While dressing up in costumes at electronic festivals is hardly new, Elrow’s attitude is about looking absurd, not sexy. The crowd is more come as you are than fashion forward; ironically worn Hawaiian shirts are a thing. With its bombardment of playful distractions, elrow has plugged into the need of the digitally drained to interact rather than observe. “If we try something new and the first reaction is to hold a cell phone to take a picture, forget it, we don’t want it,” says Juan Arnau Jr., the company’s CEO.

Arnau and his sister, Cruz Arnau, represent the new generation of the Spanish family of café and theater owners, and club promoters, whose history dates to the late 19th century.

Elrow is thriving even as electronic dance music — which rose to historic heights only five years ago at the peak of the EDM craze — has lately taken a step back in popularity. The genre’s share of the U.S. recorded music market has reflected losses for three years in a row, according to numbers from a recent IMS report. The estimated earnings of the 10 highest-paid DJs have also tumbled to their lowest total since 2013, according to figures in Forbes. Globally, the electronic music business —- spanning sales, DJ earnings, clubs, festivals and branding — slipped last year by 1 percent to $7.2 billion, the IMS reported.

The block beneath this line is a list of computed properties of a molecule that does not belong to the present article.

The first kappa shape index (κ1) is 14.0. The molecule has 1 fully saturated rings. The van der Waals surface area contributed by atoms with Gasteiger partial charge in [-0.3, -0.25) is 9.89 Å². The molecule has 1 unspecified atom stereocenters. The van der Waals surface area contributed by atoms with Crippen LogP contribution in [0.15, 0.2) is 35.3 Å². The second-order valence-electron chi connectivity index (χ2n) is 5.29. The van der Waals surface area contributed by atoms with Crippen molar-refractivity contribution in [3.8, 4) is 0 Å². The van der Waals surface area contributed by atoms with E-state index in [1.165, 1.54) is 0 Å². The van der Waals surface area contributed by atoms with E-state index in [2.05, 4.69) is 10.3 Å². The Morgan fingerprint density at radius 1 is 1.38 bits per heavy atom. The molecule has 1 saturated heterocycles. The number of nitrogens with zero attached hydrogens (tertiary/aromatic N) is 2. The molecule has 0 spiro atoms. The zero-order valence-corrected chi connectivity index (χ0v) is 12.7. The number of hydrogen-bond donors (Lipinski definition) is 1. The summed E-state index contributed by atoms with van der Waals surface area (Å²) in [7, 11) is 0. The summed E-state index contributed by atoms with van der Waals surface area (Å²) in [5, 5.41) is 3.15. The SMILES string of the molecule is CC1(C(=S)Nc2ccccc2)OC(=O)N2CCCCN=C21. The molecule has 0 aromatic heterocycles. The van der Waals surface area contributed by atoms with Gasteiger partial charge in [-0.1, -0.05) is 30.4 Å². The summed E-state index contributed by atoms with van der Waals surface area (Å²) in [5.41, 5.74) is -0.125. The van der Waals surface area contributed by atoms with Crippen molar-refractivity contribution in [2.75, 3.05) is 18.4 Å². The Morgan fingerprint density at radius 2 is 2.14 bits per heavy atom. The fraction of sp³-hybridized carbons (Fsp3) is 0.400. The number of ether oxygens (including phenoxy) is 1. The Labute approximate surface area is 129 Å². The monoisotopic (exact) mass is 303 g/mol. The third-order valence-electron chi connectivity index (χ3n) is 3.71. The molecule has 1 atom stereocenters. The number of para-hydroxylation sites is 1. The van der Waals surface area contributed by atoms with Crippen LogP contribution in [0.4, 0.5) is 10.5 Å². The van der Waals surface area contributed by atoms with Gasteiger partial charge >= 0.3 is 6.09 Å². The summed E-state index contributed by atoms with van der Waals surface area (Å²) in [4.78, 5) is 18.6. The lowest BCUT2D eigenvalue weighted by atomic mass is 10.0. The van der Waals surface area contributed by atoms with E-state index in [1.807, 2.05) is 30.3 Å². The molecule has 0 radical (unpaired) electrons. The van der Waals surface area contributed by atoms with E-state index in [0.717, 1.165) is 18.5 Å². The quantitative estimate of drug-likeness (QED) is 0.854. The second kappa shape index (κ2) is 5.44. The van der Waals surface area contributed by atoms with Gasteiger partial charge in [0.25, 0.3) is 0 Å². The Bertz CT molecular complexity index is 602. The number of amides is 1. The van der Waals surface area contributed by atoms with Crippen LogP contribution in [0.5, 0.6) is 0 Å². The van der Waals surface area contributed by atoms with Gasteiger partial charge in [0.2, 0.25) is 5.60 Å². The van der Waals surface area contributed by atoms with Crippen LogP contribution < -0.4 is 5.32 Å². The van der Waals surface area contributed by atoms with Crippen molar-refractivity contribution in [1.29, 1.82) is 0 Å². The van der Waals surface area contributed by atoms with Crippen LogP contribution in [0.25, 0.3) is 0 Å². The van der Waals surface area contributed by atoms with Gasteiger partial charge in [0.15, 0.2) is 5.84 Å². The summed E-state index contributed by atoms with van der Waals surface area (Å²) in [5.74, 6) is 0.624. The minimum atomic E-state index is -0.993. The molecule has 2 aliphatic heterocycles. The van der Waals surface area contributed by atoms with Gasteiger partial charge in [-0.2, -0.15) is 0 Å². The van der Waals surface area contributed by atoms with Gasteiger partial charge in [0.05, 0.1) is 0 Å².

“The elrow concept,” by contrast, “has been working in every single country we go to,” says Arnau Jr., 37, during an interview in the company’s offices, a modern mansion in an upscale Barcelona neighborhood. The family transformed the house into a sort of Pee Wee’s Playhouse with props from the parties, including the ubiquitous elrow mascot, Rowgelia, a plush chicken.

Elrow has booked many big-name DJs, including Carl Cox and Fatboy Slim. “But in the end what we want is that they play fun music,” Arnau says. “We are not in the industry to teach people what to listen to. We are here to entertain them and to make them part of the show.”